Business Case Studies, Executive Interviews, Kai-Alexander Schlevogt on The China Factor

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Executive Interviews: Interview with Kai-Alexander Schlevogt on The China Factor
January 2008 - By Dr. Nagendra V Chowdary


Dr.Kai Alexander Schlevogt
Professor of international strategy
leadership at the National University of Singapore Business School
He serves as a Program Director of the Nestle Global Leadership Program
delivered in association with London Business School.

Download this interview

    Besides, it is not safe to assume that China will continue to rise forever. Many scenarios are possible, including collapse. Alas, many executives have short memories. The disastrous Cultural Revolution started in 1966, less than half a century ago. Even if you believe that such turmoil is unlikely to reoccur, it is worthwhile remembering that a large scale student rebellion, followed by a violent crackdown occurred as recently as 1989. In the wake of the upheaval, powerful hardliners tried to stop the country's successful reform and opening policies.Since the government never openly discussed this Tiananmen incident and did not achieve closure on the

    issue, it can be revived by opposition forces in the future and ignite a democratic firestorm.In some respects, Russia is ahead of China, since it has already shed the official communist ideology and at least tries to convey the impression of being a democratic state, even if it is ruled with an iron fist. It thus pretends to resonate with the zeitgeist instead of opposing it.

    The Asian Financial Crisis, which started in mid-1997 and did not hit China hard, highlighted the instability of the region. And as if these major upheavals were not enough, the outbreak of the Severe Acute Respiratory Syndrome (SARS) epidemic from November 2002 to July 2003 showed that unexpected events can bring China to a virtual standstill. During this crisis, schools and factories were closed for months. In December 2004, a powerful underwater earthquake triggered several Tsunamis that created havoc in most countries bordering the Indian Ocean. Even though China was not hit by the waves, this event brought to light the danger of natural catastrophes, which some people believe will occur more often due to environmental changes such as global warming.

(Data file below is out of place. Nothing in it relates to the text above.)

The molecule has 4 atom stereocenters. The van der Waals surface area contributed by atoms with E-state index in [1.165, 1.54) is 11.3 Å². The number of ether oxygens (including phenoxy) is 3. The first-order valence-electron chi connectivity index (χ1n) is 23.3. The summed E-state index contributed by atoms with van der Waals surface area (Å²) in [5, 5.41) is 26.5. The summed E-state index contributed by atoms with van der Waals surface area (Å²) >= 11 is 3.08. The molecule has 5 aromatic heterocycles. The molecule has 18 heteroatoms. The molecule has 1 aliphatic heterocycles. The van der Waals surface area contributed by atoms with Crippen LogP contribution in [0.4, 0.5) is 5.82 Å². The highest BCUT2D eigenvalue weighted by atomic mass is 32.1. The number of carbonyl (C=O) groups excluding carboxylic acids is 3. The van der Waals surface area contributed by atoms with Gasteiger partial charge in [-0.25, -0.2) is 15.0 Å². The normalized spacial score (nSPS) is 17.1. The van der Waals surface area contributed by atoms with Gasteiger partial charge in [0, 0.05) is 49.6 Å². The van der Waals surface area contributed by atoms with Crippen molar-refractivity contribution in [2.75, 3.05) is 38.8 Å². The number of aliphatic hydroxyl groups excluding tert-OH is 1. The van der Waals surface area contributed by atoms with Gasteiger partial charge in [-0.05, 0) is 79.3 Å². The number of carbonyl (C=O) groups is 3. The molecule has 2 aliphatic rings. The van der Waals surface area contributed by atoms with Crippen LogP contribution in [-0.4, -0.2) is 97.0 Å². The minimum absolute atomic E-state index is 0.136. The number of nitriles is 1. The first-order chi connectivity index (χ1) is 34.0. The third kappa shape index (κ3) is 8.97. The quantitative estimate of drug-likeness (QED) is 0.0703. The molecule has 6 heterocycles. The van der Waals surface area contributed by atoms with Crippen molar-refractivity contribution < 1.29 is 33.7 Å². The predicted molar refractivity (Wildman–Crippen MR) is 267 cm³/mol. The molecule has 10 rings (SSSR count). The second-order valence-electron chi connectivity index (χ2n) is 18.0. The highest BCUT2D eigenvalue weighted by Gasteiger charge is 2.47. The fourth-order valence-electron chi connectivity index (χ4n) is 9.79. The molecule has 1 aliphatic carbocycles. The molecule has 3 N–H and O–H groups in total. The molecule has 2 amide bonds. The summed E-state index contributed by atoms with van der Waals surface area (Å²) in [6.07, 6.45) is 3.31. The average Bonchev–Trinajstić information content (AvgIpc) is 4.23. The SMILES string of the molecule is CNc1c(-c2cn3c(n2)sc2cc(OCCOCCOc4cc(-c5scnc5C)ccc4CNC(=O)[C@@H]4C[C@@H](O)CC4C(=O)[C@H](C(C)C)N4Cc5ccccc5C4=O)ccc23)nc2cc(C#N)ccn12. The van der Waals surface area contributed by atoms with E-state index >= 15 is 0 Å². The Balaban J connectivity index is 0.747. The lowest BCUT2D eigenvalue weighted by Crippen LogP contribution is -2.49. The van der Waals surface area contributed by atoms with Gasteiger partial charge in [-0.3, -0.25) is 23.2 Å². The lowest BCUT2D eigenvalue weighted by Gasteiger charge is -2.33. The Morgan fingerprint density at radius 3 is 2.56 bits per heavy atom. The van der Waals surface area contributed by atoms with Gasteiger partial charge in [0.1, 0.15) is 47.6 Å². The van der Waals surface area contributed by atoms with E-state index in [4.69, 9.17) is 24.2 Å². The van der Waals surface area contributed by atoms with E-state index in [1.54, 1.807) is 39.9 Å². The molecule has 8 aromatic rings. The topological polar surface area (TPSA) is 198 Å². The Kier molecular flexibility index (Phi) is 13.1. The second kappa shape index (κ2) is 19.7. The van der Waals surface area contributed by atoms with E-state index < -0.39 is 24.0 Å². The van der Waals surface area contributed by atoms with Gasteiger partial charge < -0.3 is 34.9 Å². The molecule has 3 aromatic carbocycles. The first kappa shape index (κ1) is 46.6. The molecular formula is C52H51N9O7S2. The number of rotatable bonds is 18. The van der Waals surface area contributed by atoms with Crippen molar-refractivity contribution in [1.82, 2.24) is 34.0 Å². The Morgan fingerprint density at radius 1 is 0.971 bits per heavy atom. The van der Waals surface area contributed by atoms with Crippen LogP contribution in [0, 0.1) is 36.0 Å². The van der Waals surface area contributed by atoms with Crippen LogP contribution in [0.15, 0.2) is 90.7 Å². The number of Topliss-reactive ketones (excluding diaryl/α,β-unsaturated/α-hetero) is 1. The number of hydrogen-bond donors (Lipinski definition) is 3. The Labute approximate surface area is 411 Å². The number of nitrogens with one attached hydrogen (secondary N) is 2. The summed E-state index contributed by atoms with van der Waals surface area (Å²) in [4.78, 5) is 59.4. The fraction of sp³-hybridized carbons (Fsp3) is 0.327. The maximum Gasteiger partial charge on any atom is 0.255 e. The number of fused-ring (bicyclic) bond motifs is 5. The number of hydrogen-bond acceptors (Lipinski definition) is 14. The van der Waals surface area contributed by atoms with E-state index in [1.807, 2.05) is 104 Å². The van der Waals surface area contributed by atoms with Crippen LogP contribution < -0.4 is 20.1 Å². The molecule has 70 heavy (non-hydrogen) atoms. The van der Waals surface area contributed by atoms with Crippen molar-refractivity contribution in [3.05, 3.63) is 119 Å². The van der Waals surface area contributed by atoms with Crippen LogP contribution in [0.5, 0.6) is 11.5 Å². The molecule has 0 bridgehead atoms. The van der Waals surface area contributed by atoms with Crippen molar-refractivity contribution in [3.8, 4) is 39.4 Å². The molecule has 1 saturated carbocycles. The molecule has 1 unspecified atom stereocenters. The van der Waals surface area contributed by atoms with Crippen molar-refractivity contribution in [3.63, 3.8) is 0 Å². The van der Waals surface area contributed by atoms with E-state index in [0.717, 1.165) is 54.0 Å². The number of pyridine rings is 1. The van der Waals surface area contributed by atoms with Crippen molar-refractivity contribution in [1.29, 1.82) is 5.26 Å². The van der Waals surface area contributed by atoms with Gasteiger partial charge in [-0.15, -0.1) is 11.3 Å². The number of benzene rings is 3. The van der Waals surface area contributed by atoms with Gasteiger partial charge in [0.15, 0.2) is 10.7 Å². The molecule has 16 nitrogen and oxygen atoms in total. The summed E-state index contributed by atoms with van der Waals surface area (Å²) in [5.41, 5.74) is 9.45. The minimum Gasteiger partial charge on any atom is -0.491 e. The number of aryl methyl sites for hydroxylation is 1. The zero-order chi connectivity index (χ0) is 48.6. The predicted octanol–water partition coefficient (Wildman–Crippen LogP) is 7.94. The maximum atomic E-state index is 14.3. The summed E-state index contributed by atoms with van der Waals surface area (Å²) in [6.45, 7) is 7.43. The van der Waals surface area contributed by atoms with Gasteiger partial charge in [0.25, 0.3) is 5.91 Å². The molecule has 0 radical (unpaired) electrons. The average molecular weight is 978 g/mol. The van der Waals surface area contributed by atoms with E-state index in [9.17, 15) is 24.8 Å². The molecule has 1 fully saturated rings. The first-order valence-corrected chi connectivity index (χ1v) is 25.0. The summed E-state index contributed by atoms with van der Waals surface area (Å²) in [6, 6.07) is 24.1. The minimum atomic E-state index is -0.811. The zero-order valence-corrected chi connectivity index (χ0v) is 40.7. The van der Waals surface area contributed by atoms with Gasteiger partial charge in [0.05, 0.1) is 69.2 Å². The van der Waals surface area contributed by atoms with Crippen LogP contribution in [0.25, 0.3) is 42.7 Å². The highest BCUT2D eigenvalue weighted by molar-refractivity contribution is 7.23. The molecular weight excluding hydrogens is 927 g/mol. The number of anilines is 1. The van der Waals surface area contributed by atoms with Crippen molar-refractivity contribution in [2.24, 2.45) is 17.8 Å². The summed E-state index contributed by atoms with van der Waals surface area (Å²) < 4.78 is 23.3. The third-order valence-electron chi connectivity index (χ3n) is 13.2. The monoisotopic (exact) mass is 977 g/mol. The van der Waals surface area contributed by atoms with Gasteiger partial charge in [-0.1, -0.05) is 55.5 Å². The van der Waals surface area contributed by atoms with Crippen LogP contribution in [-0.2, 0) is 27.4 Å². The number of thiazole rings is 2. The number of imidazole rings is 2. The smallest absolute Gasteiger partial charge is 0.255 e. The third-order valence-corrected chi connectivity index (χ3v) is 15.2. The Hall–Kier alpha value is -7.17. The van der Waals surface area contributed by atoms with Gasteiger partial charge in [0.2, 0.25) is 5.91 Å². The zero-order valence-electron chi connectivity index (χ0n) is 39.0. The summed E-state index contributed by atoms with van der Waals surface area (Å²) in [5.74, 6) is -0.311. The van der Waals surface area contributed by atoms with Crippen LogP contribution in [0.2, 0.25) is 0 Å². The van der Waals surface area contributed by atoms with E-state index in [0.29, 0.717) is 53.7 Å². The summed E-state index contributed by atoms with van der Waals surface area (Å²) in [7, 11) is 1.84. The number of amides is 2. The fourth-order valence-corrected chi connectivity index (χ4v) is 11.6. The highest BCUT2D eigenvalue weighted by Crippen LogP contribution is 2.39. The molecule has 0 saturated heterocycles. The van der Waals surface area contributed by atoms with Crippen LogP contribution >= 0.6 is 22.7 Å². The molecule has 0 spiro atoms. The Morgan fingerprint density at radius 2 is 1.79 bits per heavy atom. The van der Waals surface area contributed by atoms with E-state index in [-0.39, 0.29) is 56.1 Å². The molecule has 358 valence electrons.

In the future, further surprises are possible, which would prove linear growth forecasts wrong. Due to pernicious system dynamics, events can easily spiral out of control. Here is one potential seed of disaster: After the Tiananmen bloodshed, the Communist Party lost its moral claim to leadership dating back from the successful resistance fight against the Japanese invaders. It is replaced by a fragile unwritten economic contract between the government and its people. The rulers can stay in power as long as they deliver strong economic performance in terms of high growth and low inflation. Going ahead, any economic downturn may lead to its downfall and chaos. Other forces that may threaten the further rise of China include environmental degradation, its ageing population and associated cost explosions, tensions emanating from the increasing disparity between rich and poor, the negative consequences of migration to the cities, and separatists in areas with a high proportion of ethnic minorities. Ironically, the Communist Party, which is now caught in the capitalist web, allows poor working conditions and extreme imbalances to proliferate, even though Karl Marx identified them as drivers of a working class revolution.